Doctor of Medicine, George Washington University (2018)
Bachelor of Arts, Princeton University (2012)
Residency, University of California San Francisco (UCSF)/ San Francisco General Hospital (SFGH), Emergency Medicine
James Wall, Postdoctoral Research Mentor
Josh Makower, Postdoctoral Faculty Sponsor
Emergency department antimicrobial use in a low-resource setting: results from a retrospective observational study at a referral hospital in Liberia
2022; 12 (4): e056709
Data on antimicrobial use in low-income and middle-income countries (LMICs) remain limited. In Liberia, the absence of local data impedes surveillance and may lead to suboptimal treatment, injudicious use and resistance against antimicrobials. This study aims to examine antimicrobial prescribing patterns for patients in the emergency department (ED) of a large Liberian public hospital. Secondarily, this prescribing was compared with WHO prescribing indicators.Retrospective observational study.An adult ED of a large public hospital in Monrovia, Liberia.A total of 1082 adult patients (>18 years of age) were recorded in the ED, from 1 January to 30 June 2019.Number, type and name of antimicrobials ordered per patient were presented as number and percentages, with comparison to known WHO prescribing indicators. Pearson χ2 tests were used to assess patient variables and trends in medication use.Of the total patients, 44.0% (n=476) were female and the mean age was 40.2 years (SD=17.4). An average of 2.78 (SD=2.02) medicines were prescribed per patient encounter. At least one antimicrobial was ordered for 64.5% encounters (n=713) and two or more antimicrobials for 35.7% (n=386). All antimicrobial orders in our sample used the generic name. Ceftriaxone, metronidazole and ampicillin were the most common and accounted for 61.2% (n=743) of antimicrobial prescriptions. The majority (99.9%, n=1211) of antimicrobials prescribed were from the WHO Essential Drugs List.This study is one of the first on ED-specific antimicrobial use in LMICs. We revealed a high rate of antimicrobial prescription, regardless of patient demographic or diagnosis. While empiric antimicrobial use is justified in certain acute clinical scenarios, the high rate from this setting warrants further investigation. The results of this study underscore the importance of ED surveillance to develop targeted antimicrobial stewardship interventions and improve patient care.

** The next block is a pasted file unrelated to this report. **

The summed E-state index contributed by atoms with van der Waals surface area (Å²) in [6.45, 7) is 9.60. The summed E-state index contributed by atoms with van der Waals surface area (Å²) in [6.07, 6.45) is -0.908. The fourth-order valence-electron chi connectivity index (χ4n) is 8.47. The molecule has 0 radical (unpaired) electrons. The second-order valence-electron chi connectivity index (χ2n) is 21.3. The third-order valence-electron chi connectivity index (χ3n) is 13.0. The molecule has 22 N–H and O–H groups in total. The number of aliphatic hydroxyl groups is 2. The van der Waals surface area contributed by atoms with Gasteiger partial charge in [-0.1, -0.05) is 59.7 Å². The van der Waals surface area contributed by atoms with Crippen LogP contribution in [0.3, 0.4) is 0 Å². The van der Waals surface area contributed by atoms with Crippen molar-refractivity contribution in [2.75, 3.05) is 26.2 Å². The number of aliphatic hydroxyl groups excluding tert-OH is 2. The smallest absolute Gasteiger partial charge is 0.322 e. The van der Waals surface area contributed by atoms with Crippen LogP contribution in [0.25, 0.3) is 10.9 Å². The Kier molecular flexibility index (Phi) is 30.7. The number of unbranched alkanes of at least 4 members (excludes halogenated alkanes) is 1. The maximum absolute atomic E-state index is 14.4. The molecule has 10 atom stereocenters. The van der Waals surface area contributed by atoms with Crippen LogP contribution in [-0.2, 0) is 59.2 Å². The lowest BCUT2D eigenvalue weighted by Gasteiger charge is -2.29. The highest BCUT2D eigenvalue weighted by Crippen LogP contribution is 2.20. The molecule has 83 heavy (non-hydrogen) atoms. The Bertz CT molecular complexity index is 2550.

View details for DOI 10.1136/bmjopen-2021-056709
View details for Web of Science ID 000783842400015
View details for PubMedID 35437249
View details for PubMedCentralID PMC9016394
Critical care service delivery across healthcare systems in low-income and low-middle-income countries: protocol for a systematic review.
2021; 11 (8): e048423
INTRODUCTION: Critical care in low-income and low-middle income countries (LLMICs) is an underdeveloped component of the healthcare system. Given the increasing growth in demand for critical care services in LLMICs, understanding the current capacity to provide critical care is imperative to inform policy on service expansion. Thus, our aim is to describe the provision of critical care in LLMICs with respect to patients, providers, location of care and services and interventions delivered.METHODS AND ANALYSIS: We will search PubMed/MEDLINE, Web of Science and EMBASE for full-text original research articles available in English describing critical care services that specify the location of service delivery and describe patients and interventions. We will restrict our review to populations from LLMICs (using 2016 World Bank classifications) and published from 1 January 2008 to 1 January 2020. Two-reviewer agreement will be required for both title/abstract and full text review stages, and rate of agreement will be calculated for each stage. We will extract data regarding the location of critical care service delivery, the training of the healthcare professionals providing services, and the illnesses treated according to classification by the WHO Universal Health Coverage Compendium.ETHICS AND DISSEMINATION: Reviewed and exempted by the Stanford University Office for Human Subjects Research and IRB on 20 May 2020. The results of this review will be disseminated through scholarly publication and presentation at regional and international conferences. This review is designed to inform broader WHO, International Federation for Emergency Medicine and partner efforts to strengthen critical care globally.PROSPERO REGISTRATION NUMBER: CRD42019146802.
View details for DOI 10.1136/bmjopen-2020-048423
View details for PubMedID 34462281